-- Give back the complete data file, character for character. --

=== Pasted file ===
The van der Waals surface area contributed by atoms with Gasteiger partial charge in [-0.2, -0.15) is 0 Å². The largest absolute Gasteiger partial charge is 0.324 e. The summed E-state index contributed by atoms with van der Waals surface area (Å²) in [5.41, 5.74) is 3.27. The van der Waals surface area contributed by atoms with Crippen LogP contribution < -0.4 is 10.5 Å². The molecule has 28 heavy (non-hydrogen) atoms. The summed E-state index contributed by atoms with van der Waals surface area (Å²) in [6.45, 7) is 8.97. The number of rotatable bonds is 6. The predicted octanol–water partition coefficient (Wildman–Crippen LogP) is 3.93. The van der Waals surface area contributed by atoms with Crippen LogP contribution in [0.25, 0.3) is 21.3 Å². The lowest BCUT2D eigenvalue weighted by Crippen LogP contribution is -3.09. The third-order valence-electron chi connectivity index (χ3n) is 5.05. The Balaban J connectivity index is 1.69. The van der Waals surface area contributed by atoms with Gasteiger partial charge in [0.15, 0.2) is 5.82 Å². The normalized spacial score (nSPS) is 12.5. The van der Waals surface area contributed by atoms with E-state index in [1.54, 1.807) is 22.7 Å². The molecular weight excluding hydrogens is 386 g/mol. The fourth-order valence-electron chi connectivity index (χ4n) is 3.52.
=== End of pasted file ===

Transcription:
The van der Waals surface area contributed by atoms with Gasteiger partial charge in [-0.2, -0.15) is 0 Å². The largest absolute Gasteiger partial charge is 0.324 e. The summed E-state index contributed by atoms with van der Waals surface area (Å²) in [5.41, 5.74) is 3.27. The van der Waals surface area contributed by atoms with Crippen LogP contribution < -0.4 is 10.5 Å². The molecule has 28 heavy (non-hydrogen) atoms. The summed E-state index contributed by atoms with van der Waals surface area (Å²) in [6.45, 7) is 8.97. The number of rotatable bonds is 6. The predicted octanol–water partition coefficient (Wildman–Crippen LogP) is 3.93. The van der Waals surface area contributed by atoms with Crippen LogP contribution in [0.25, 0.3) is 21.3 Å². The lowest BCUT2D eigenvalue weighted by Crippen LogP contribution is -3.09. The third-order valence-electron chi connectivity index (χ3n) is 5.05. The Balaban J connectivity index is 1.69. The van der Waals surface area contributed by atoms with Gasteiger partial charge in [0.15, 0.2) is 5.82 Å². The normalized spacial score (nSPS) is 12.5. The van der Waals surface area contributed by atoms with E-state index in [1.54, 1.807) is 22.7 Å². The molecular weight excluding hydrogens is 386 g/mol. The fourth-order valence-electron chi connectivity index (χ4n) is 3.52.